On Saturday, July 22 in Seattle the WNBA’s best of the best took to the hardwood for the 2017 All-Star Game. The usual names were in attendance: Diana Taurasi, Sue Bird, Maya Moore and Tina Charles to name a few. But, there was also a bevy of newcomers that arrived in Seattle as first-timers looking to soak up all that the weekend had to offer.
Three of those All-Star novices were from the same team, the Atlanta Dream. Layshia Clarendon, Tiffany Hayes and Elizabeth Williams all made their All-Star debuts, a just reward for the impressive season each has put together thus far.
“It was just a really special experience to share with each other,” said Clarendon while addressing the media on Wednesday. “Being a part of that elite group of players was awesome. It’s something I hope that a lot more people on our team can experience, because you’re on the court with the best of the best.”
While Williams has been a force to be reckoned with in the paint, it’s been the backcourt duo of Clarendon and Hayes that makes the Dream must-see TV on any given night.
Hayes has spent the entirety of her six-year WNBA career in Atlanta. The supremely athletic, end-to-end shooting guard has seen her points-per-game total increase each season, culminating in a 17.1 mark this season. That’s not only a career high for her, but tops on the Dream and tied for the 10th most points per game in the WNBA.
Ever since being drafted in 2012 out of powerhouse Connecticut, Hayes has shown time and time again that her ability to get up the floor and do so in a hurry is her greatest attribute. She can be seen scurrying through defenders with shifty ball-handling, and despite being listed as a guard, does a lot of her scoring at the rim through contact.
When Dream mainstay Angel McCoughtry announced she would be sitting out the 2017 season for rest, Hayes was immediately thrown into the role of primary scorer for Atlanta. She’s answered the call and then some, but attributes much of her scoring success to those around her also filling in voids.
“A lot of us have had to step up in different ways this season, and we’ve all taken the steps to do that. I think my scoring this year comes from that, all of us just having to do so much more. I’m just doing my part to help my team out,” Hayes said.
Any effective scorer will tell you they not only need the ball in their hands, but need it delivered at precisely the right time. That’s where Layshia Clarendon fits into the equation.
Clarendon was initially drafted by the Fever ninth overall in 2013 before being traded to Atlanta prior to the 2016 season. She fit seamlessly into the Dream’s starting point guard role and has only built on the solid foundation from last season.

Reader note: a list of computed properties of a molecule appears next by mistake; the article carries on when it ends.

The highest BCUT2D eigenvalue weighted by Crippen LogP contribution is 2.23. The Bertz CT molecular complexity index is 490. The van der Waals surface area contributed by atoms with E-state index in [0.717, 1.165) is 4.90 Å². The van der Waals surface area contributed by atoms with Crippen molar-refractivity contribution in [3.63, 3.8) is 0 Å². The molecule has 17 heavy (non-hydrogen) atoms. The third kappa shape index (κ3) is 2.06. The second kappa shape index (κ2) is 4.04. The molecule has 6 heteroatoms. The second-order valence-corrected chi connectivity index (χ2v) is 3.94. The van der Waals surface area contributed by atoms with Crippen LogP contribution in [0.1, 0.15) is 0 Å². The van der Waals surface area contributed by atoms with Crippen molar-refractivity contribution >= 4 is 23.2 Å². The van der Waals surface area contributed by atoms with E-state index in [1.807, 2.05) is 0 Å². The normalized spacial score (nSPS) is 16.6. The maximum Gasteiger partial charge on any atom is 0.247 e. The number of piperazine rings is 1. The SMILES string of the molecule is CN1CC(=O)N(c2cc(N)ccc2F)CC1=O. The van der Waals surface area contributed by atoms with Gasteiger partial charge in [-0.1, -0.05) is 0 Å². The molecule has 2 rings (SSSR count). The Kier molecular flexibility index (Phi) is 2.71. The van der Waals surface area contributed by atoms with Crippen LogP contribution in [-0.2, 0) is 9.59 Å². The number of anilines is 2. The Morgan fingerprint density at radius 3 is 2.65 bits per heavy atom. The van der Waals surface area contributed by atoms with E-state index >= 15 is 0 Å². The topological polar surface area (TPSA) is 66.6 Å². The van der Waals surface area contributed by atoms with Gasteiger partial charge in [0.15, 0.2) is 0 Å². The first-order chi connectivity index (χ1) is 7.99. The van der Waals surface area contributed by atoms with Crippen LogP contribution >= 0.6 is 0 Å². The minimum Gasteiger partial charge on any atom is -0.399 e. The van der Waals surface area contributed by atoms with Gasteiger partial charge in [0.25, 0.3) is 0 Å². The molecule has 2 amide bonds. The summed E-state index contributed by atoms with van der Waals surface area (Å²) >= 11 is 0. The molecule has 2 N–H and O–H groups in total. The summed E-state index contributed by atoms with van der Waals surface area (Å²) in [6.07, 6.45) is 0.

This season Clarendon has staked her claim as the best passer in the WNBA. Her 7.2 assists per game are the second most in the league, and she’s tallied double-digit assists in three contests thus far, highlighted by an impressive 12-assist night in a win over the defending champion L.A. Sparks.
She’s also already set the Dream record for single-season assists despite the squad still having 11 more games to go.
— Atlanta Dream (@AtlantaDream) July 31, 2017
“I think I’m having a great year statistically. I think I’ve really grown since being a rookie,” she said. “I’ve focused a lot on the small things. I show up every day and try to be great in those little moments, from shooting workouts, to lifting workouts, nutrition and recovery. All those little things apply to the larger goal.”
ONE AST from a triple-double, @Layshiac put on a show Tuesday! What's next for the floor general?
— WNBA (@WNBA) July 28, 2017
The larger goal for a franchise that has never won a WNBA title is clear: play championship-level basketball. Since the squad’s inception in 2008, the Dream have failed to make the postseason only twice and competed in the Finals on three different occasions.
When Clarendon arrived from Indiana, she not only brought her laser-sharp court vision, but also arrived with championship experience. She was part of the 2015 Fever team that lost a heartbreaking Finals to the Lynx in five games.
“I’ve been preaching a ton of mental focus to this team, having made it to the Finals one of my years,” Clarendon said. “I realize how mentally draining it all is and physically taxing it can be, especially during this time of the season. But, I think more than anything it’s that mental side of things and staying on the task at hand.”
At 10-13 on the year, the Dream find themselves clinging to the eighth and final playoff spot, if the postseason were to begin today. On the horizon is a daunting Thursday night meeting with the WNBA-best Minnesota Lynx, who at 19-2 have already secured a playoff spot.
“In terms of the matchup with Minnesota, we all have to have it in our heads that we’re going to bring something different. It’s not just going to be one, two or three people that have to step up. We all have to. We have the pieces here to do it,” Hayes said.
It will take a collective effort on Thursday and for the remainder of the season if the Dream want to solidify their place in the postseason. But, with a backcourt duo like Clarendon and Hayes running the show, the upcoming forecast should be for fireworks on the floor in the ATL.